In order to reduce emission of poisonous components, waste gas treatment equipment has recently been required to meet extremely stringent emission standards, i.e., desulfurization efficiency: 90% or more; denitrification efficiency: 80% or more; and leakage ammonia: 10 ppm or less. It is expected that the emission standards will become increasingly stringent in the future.

However, the above-described prior art method suffers, from the disadvantage that it is difficult to control the leakage of ammonia, and another problem may arise in regard to by-products. This will be explained hereinunder more specifically. FIG. 2 is a typical chart showing variations in the SOx and NOx concentrations in coal combustion waste gas. The SOx concentration has variations of about 100 ppm with respect to an average value of 1500 ppm, while the NOx concentration has variations of about 20 ppm with respect to an average value of 300 ppm. The amount of ammonia which is to be added to waste gas in a process wherein the target desulfurization efficiency is 90% and the target denitrification efficiency is 80% is calculated from the expression (1) as follows: ##EQU2##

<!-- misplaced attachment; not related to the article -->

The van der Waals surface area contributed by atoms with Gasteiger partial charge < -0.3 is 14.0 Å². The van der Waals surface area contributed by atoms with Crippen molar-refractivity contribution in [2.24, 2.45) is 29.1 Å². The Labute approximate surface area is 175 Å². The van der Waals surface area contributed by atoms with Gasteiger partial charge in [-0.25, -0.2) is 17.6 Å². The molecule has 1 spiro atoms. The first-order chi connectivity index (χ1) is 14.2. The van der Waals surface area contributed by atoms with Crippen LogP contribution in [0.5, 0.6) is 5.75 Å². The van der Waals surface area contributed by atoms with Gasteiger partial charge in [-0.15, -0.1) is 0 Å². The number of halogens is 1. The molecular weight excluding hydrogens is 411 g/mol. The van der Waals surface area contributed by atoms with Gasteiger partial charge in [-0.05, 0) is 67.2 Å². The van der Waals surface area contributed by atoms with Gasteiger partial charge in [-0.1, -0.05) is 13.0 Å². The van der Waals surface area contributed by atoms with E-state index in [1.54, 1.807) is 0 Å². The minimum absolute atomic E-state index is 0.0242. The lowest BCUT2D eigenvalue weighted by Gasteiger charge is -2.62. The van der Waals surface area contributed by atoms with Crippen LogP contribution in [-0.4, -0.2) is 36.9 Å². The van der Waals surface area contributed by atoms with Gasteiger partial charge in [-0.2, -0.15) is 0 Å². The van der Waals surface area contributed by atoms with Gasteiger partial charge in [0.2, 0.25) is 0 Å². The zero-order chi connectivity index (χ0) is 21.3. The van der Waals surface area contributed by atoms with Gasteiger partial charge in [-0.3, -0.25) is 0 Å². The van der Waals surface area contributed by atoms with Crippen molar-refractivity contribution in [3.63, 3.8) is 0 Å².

Assuming that the allowable leakage ammonia concentration is the aforementioned level, i.e., 10 ppm, it is necessary to feed waste gas having an ammonia concentration in the range of from 2744 ppm to 3136 ppm while controlling the leakage of ammonia with tolerances of 10 ppm, that is, from 0.3 to 0.4% (i.e., from 10/3136 to 10/2744).

The values of the required control accuracy are considerably lower than those of the presently achievable control accuracy (i.e., from 1 to 2% of the full scale), so that it has heretofore been difficult to control the leakage of ammonia to 10 ppm or less.

When waste gas is irradiated with electron beams, X-rays are partially generated by bremsstrahlung. As is well known, the rate of generation of X-rays by bremsstrahlung is quite small, but, since the range of the generated X-rays is longer than that of electron beams, the X-rays must be shielded by means, for example, of lead or concrete.